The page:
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Lady Jane Grey ( 1537 - 1554 )  Category ( Royalty ) [suggest a correction]

Lady Jane GreyThe life of Lady Jane Grey is a tragic footnote in Tudor history. While she was the granddaughter of English King Henry VIII's sister and his best friend, and thus in line for the throne, her coronation was unlikely while any of Henry's three surviving children lived. However, at the death of the young King Edward VI, Henry's only male heir, a succession crisis developed. Sadly, Jane was used as a political pawn and lost her life in the process.

Before exploring her last days, her earlier life is worthy of consideration. Born to nobility, she was the daughter of Henry Grey, the marquess of Dorset and Frances Brandon, the daughter of Mary Tudor, King Henry VIII's sister. Jane had two younger sisters, Katherine and Mary. The name Jane is quite unusual for the times, and historians believe she was likely born the same year as the English heir, Edward, whose mother was named Jane and who died shortly after Edward's birth.

Unlike most young women of her time, Jane received a good education and could speak and read Latin, Greek, French, Italian, and English. When she was nine years old she was sent to court under the guardianship of Queen Catherine Parr, Henry VIII's sixth and final wife. The queen and Jane grew quite attached to one another, with Catherine providing the love and nurturing Jane felt she never received from her parents. Catherine's second husband, Thomas Seymour, attempted to arrange a marriage between Jane and the young King Edward. Seymour was the king's uncle. During this time, Catherine became pregnant, and she and Jane prepared for the birth of the child. Sadly, Catherine died within a week of giving birth to a daughter. Jane was crushed, having lost the only real mother she had ever known.

Jane served as the chief mourner at Catherine's funeral. It was at that point that Jane truly began to be used as a pawn in the political games of her elders. She was put under the wardship of Thomas Seymour, who plotted to marry the Princess Elizabeth or even Jane herself. After only one year of guardianship he was arrested for treason, convicted, and executed. Once again abandoned, Jane's wardship was passed this time to the Duke of Northumberland, John Dudley. At around this time her mother came into a significant inheritance and the grand title of Duchess of Suffolk. Also during this time, Dudley was appointed chief councilor to King Edward; who, since still a child, made the Duke King in all but name.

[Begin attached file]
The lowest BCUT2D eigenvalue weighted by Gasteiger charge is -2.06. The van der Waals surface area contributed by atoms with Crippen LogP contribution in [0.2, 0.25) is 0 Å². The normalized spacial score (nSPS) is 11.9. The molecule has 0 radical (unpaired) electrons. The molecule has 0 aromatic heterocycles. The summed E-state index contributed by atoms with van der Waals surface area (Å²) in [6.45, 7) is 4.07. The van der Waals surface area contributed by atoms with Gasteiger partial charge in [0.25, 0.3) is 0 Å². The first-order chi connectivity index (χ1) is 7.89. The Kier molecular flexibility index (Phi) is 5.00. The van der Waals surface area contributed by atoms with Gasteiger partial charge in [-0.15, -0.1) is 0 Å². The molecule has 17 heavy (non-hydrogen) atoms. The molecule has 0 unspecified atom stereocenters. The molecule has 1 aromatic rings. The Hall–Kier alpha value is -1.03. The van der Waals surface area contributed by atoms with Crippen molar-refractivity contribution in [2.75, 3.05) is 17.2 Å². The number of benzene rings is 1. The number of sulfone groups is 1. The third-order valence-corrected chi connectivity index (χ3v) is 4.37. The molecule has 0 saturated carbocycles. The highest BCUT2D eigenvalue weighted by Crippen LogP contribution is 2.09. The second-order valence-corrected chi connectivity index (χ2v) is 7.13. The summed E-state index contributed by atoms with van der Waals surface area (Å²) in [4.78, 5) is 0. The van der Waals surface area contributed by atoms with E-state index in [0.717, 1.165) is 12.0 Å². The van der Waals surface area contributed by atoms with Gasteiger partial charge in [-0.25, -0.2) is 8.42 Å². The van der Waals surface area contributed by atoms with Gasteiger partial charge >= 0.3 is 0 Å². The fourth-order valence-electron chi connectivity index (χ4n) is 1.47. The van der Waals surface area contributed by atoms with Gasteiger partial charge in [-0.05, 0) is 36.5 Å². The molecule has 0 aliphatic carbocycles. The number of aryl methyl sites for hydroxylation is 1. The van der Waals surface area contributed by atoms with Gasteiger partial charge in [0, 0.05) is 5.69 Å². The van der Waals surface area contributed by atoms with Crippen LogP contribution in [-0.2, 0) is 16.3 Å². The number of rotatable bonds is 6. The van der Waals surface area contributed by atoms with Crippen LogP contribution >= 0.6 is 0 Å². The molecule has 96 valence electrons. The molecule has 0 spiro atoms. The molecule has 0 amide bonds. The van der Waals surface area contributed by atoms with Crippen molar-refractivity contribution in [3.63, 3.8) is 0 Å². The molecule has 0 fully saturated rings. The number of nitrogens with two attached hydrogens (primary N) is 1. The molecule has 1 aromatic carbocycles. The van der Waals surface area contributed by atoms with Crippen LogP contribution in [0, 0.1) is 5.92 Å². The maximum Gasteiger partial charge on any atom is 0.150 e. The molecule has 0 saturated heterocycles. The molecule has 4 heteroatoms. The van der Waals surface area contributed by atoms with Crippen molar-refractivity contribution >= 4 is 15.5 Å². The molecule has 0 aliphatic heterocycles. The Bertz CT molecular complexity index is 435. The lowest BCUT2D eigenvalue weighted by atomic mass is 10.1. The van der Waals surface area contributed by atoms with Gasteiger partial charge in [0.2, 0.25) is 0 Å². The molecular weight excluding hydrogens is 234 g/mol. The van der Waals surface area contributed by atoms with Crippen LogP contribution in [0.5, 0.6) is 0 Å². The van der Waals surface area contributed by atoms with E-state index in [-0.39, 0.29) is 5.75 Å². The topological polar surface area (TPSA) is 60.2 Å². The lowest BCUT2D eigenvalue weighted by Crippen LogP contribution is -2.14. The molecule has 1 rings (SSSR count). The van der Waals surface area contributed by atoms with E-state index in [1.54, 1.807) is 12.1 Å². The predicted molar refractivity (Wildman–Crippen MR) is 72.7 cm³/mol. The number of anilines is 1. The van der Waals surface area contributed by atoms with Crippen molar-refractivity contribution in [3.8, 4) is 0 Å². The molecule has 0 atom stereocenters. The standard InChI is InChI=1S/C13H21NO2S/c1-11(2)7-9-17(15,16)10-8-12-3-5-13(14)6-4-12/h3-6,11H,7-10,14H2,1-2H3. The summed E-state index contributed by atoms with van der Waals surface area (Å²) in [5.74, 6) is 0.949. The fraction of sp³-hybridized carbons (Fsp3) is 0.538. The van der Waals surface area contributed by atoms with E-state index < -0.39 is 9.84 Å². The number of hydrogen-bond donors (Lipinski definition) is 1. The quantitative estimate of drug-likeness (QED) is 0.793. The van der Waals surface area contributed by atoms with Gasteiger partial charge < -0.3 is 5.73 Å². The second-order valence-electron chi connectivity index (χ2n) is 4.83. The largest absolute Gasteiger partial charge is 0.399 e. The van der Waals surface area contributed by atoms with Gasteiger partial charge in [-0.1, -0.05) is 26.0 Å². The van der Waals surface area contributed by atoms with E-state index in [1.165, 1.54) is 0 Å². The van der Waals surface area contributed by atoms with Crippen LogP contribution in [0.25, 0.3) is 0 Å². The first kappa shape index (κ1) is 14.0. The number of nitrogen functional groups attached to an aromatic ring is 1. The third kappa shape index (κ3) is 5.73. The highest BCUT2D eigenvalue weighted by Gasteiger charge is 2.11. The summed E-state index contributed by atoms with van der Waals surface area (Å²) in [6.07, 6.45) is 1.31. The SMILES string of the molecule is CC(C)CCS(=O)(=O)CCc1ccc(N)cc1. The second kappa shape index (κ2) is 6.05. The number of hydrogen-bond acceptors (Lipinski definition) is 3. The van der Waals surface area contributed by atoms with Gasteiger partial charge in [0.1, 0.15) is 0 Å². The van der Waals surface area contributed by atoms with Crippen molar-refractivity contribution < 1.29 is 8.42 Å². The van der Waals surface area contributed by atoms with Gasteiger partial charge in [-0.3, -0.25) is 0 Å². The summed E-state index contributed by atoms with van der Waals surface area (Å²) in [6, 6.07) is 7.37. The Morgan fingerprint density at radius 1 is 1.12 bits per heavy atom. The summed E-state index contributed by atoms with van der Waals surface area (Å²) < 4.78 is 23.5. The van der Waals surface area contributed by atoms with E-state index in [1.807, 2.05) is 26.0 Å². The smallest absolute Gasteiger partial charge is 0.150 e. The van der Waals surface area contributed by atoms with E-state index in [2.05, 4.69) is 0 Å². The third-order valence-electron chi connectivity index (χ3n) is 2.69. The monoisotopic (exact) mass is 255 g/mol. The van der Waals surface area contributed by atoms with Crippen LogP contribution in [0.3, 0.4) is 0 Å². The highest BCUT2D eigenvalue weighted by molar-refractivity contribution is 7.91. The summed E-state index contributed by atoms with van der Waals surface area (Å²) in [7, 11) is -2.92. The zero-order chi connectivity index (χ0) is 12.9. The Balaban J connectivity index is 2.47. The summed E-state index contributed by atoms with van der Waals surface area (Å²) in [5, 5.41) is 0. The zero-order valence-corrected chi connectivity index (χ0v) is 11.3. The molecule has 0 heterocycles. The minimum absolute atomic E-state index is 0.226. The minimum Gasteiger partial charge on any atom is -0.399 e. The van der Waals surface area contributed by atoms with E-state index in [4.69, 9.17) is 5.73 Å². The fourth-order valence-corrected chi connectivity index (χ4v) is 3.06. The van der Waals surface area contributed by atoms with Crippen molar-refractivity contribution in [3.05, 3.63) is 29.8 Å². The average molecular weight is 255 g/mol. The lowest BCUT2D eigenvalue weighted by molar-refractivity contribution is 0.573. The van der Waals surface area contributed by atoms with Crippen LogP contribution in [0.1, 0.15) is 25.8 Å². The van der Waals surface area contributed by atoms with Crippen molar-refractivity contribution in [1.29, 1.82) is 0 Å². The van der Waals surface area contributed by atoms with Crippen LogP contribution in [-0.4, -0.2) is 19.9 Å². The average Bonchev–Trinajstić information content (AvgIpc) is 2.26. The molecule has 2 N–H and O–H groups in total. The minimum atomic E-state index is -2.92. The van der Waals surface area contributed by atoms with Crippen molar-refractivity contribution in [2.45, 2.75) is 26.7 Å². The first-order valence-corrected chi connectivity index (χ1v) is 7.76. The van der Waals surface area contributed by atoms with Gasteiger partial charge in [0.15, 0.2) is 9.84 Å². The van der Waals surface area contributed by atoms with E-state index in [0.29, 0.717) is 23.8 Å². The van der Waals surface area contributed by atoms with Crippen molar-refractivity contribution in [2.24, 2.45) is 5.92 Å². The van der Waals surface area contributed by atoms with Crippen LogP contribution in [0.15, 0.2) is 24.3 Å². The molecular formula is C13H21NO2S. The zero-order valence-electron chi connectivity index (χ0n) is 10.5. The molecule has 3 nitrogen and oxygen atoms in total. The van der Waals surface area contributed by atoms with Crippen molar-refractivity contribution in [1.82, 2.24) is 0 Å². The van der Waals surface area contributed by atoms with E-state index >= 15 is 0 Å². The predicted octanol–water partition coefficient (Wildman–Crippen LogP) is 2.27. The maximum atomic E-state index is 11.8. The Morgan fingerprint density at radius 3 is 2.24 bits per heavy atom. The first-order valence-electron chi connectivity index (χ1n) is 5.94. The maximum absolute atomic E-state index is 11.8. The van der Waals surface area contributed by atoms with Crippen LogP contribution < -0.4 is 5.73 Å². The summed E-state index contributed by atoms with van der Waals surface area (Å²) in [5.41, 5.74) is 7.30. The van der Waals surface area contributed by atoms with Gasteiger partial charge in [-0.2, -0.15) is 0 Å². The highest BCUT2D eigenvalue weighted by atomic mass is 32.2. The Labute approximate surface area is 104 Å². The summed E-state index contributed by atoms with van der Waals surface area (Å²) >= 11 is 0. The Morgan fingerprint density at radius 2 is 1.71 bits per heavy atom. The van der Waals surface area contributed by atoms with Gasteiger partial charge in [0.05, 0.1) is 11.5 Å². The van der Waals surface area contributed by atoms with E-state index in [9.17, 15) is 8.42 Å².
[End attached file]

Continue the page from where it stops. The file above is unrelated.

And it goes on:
Within a year, Edward became increasingly ill and was predicted to die. This allowed time for Dudley and his colleagues to think about the succession. Henry's two surviving children were both female and both controversial. Dudley and others felt the time was ripe to make a clean break from Henry's line and put Jane on the throne. Upon Edward's death, this is exactly what they tried to do. First, Dudley forced Jane to marry his son, Lord Guildford Dudley. Even Jane's mother was coerced into signing documents that relinquished her superior claim to the throne. Jane was unhappy with the plots and schemes enacted by Dudley, but had little say in the destiny that was forced upon her. She was overall unaware of just what was planned, and upon Edward's death she expressed confusion and embarrassment when those around her began to treat her in ways reserved for royalty.

When Dudley finally told her what was to take place, she expressed shock and anger. She announced to those assembled: "The crown is not my right and pleaseth me not. The Lady Mary is the rightful heir." Her remarks angered Dudley and her parents, who demanded that Jane obey and cooperate. She reluctantly agreed, and the following morning she was crowned Queen of England. Even after her coronation, Jane continued to object to the proceedings. When her husband demanded she make him King, she refused. Meanwhile, Jane's cousin (and the rightful heir), Mary, was leading an army to London to defend her claim.

Mary's coup was successful. She had larger and more powerful forces backing her, as well as the support of most of the English people. Jane reigned for only nine days. The final few days were frightening and sad, as Jane watched the plot built around her crumble and heard Dudley, her parents, and others argue and fight furiously. Then all but two of her Council abandoned her, leaving her alone in the Tower. Her father found her there, seated under the canopy of State. He gently asked her to step down, and the two embraced. In her naiveté, the teenager asked her father, "Can I go home now?" But her cousin, now Queen Mary, had already signed Jane's death warrant. She was executed that same year.

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